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Most of Somalia-based Al Shabaab's foreign fighters come from Kenya, analysts say.
NAIROBI, Kenya — An unknown number of people are still being held hostage inside an upmarket shopping mall in Nairobi, more than 48 hours after Islamist militants armed with guns and grenades launched an assault on the complex Saturday.
The terror attack, which has so far killed 62 people, is the worst to hit Kenya in 15 years.
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Somalia’s Al Qaeda-linked organization Al Shabaab claimed responsibility, amid fears that radicalization is on the rise in Kenya.
Al Shabaab, or "The Youth" in Arabic, is known to have recruited foreign fighters from places like Afghanistan, Chechnya, Europe and the US.
But the majority of the group’s foreign recruits come from Kenya, analysts say, drawn from Muslim communities in Eastleigh, the capital’s Somali enclave, and along the coastal strip and arid northeast.
Residents of Eastleigh, which is nicknamed “Little Mogadishu,” told Reuters they fear a backlash following this latest attack.
There is no evidence that ethnic Somalis, or Somali migrants or refugees from Kenya, participated in the attack. But according to Cedric Barnes, Horn of Africa project director for the Brussels-based International Crisis Group, the Somali community in Eastleigh, which has suffered decades of discrimination and neglect, “is a breeding ground for Al Shabaab.”
Barnes says the biggest source of recruitment for Al Shabaab comes from foreign intervention in Somalia.
In August 2011, a 17,700-strong African Union peacekeeping force (AMISOM) pushed the Islamic extremists from the capital. And with help from Ethiopian and Kenyan troops, they routed the militants from towns in southern Somalia in 2012.
Last year, some 4,600 Kenyan troops were stationed in Somalia to help fight the militants.
In statements claiming responsibility for the weekend mall attack, Al Shabaab spokesmen called on Kenya to withdraw its troops from Somalia.
Al Shabaab first emerged in Somalia as the militant wing of the Islamic Courts Union, a group of Islamic law courts that seized power in 2006. They later broke away, and have at various times controlled portions of the country.
According to the US State Department, there were more than three dozen “presumed terrorist incidents” the Kenyan government attributed to Al Shabaab in 2012. But in recent months, the military efforts to defeat the group stalled.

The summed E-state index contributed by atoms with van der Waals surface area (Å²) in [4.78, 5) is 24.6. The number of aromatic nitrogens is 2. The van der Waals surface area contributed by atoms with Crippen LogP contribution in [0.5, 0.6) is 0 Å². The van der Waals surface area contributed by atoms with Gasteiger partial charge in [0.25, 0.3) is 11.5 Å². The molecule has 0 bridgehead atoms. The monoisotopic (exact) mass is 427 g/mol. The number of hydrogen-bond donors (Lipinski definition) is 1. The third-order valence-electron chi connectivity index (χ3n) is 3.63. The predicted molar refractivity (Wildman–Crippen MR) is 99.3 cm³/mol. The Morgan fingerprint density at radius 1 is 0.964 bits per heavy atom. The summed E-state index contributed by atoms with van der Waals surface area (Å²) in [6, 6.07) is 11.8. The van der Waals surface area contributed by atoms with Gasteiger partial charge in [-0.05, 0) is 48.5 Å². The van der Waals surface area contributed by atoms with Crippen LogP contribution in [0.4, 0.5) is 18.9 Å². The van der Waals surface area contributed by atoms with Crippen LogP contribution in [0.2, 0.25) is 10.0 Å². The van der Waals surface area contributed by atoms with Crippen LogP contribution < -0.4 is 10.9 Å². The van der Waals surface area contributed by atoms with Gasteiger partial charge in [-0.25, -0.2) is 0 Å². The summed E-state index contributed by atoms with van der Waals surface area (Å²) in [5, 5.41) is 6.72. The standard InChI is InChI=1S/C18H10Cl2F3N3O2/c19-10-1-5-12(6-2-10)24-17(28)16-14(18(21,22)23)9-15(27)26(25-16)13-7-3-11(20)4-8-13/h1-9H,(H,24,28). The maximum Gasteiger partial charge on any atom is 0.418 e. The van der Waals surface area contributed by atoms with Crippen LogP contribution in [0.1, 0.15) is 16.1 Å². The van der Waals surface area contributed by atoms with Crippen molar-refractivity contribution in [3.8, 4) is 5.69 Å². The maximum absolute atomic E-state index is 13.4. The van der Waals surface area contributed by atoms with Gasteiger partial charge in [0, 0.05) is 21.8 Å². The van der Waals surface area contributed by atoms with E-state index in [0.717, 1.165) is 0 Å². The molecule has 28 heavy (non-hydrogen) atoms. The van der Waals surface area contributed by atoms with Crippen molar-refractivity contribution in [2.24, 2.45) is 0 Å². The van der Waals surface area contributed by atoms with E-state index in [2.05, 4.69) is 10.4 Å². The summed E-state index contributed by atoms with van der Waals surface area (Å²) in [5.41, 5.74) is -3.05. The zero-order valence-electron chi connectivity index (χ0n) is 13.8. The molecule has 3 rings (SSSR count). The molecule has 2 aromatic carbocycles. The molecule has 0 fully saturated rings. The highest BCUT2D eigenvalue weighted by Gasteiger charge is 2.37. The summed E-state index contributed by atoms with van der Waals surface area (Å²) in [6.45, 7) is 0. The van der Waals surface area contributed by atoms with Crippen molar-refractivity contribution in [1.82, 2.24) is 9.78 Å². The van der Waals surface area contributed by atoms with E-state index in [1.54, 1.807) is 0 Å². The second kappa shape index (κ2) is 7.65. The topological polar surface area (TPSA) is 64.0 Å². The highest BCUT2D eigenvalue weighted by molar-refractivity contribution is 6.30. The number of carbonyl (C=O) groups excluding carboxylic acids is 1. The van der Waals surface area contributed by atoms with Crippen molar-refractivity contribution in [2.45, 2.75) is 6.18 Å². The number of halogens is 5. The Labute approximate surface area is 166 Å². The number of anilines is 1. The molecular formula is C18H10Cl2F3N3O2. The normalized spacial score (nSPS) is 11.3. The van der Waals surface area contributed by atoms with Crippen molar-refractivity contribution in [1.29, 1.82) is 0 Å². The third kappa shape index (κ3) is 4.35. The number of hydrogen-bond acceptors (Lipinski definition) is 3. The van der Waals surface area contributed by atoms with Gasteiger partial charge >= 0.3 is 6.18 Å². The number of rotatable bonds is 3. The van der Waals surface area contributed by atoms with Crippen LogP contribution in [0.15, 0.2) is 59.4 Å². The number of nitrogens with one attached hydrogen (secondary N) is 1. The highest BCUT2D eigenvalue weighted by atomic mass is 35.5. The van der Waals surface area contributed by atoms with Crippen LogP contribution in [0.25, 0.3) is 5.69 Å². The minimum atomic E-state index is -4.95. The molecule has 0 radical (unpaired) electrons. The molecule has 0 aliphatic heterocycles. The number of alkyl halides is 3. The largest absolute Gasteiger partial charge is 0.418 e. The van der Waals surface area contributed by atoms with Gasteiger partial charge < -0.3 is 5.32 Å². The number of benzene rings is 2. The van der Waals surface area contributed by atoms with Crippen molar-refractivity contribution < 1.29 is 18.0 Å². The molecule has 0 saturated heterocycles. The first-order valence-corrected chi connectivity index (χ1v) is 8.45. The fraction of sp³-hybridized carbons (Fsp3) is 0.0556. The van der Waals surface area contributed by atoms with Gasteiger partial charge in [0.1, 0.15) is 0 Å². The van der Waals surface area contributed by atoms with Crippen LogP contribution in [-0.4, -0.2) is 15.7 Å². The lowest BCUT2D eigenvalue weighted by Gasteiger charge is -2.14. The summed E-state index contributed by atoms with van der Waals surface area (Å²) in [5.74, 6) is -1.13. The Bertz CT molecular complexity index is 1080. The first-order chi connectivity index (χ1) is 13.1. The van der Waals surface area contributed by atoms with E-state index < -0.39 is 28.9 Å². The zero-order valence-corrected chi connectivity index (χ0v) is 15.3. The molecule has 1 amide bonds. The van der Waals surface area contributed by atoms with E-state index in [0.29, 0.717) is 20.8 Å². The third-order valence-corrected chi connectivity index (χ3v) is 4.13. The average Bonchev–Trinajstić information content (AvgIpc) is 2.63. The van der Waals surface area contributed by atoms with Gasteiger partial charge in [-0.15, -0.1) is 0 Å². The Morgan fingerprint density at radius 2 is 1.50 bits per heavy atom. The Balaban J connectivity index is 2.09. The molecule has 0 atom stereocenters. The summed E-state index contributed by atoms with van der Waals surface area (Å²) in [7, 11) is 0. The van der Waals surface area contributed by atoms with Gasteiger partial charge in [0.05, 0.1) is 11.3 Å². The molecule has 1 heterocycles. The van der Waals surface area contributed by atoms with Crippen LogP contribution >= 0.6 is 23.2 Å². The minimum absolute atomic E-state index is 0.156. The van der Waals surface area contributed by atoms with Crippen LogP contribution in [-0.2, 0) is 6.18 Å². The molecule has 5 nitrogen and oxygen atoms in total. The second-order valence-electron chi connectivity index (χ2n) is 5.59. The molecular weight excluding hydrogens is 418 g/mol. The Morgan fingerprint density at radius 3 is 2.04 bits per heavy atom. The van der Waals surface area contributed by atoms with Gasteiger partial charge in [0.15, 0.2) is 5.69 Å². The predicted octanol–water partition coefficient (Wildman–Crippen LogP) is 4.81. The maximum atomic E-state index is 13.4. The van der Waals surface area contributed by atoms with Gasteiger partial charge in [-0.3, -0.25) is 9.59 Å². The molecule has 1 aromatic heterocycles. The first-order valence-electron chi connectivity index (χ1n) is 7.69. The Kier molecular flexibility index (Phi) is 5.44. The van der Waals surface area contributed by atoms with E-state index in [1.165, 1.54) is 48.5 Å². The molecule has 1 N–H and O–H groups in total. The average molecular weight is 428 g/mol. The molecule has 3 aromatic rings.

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Here in Kenya, local youth groups, Muslim charities and radical preachers at a spate of new mosques are said to have recruited hundreds of ethnic Somalis and Kenyans for Al Shabaab since 2008.
The Kenyan organization Al Hijra is the movement’s chief recruiter in the country, according to both analysts and the United Nations. It operates through a network of preachers based in Eastleigh’s Majengo slum, where it also fundraises for the movement.
The United Nations Monitoring Group on Somalia and Eritrea, which tracks a regional UN arms embargo, recommended Al Hijra leaders for UN sanctions for their support of the militants.
Al Hijra’s Twitter account frequently calls on Kenyan youth to fight jihad in Somalia and the region, and makes clear its support for both Al Qaeda and Al Shabaab.
But the presence of foreign troops on Somali soil isn't the only driving factor behind high recruitment rates in Kenya.
According to a 2013 report from the Canadian Security Intelligence Service, “the plight of the youth in slums like Nairobi’s Majengo, where Al Hijra was born, is likely to provide a steady flow of recruits.”
Joblessness, poverty and lack of opportunity are common across Kenya. But what makes the Somali community so vulnerable, say young Somalis in Eastleigh, is the mix of increasingly austere forms of Islam and a sense of alienation from wider Kenyan society.
“There are no jobs here. Maybe if you go to fight, you’ll get $300 a month salary,” said Farhan Mohammed, a 24-year-old law student from Eastleigh. “Here, you get nothing. What I know is that the Kenyan government is harassing the community, the Somali people.”
New York-based Human Rights Watch and other rights groups have documented numerous cases of abuse and discrimination against ethnic Somalis in Kenya, who make up about 2 million of Kenya’s 39 million people. Many in Eastleigh see the mass arrests of ethnic Somalis as indiscriminate, racist attacks.
“Without education and employment people think of other ways to survive, and joining extremists is one way,” said Ruun Mohamed, a 27-year old member of the Eastleigh-based organization Youth United for Social Mobilization, a civil society organization. “When they see what the other options are, they start to think of Al Shabaab.”
Those who join are smuggled over the border to Al Shabaab training cramps. Recently, the UN warned that Al Shabaab’s Kenyan fighters could return to carry out attacks at home.
Abdinasir Abdirahman is a 24-year-old preacher at a Sufi mosque in Eastleigh. Sufism is a more moderate, mystical form of Islam that Abdirahman says can counter the growing influence of fundamentalists, who are boosted by wealthy conservative patrons in the Gulf.
“We teach the religion of peace. It is about living happily, living well, not about killing and death,” he said.
In 2011, Abdirahman helped found a youth organization after seeing “youths leave every night for Somalia.”
“So many have joined Al Shabaab,” he said. “Everyone knows someone.”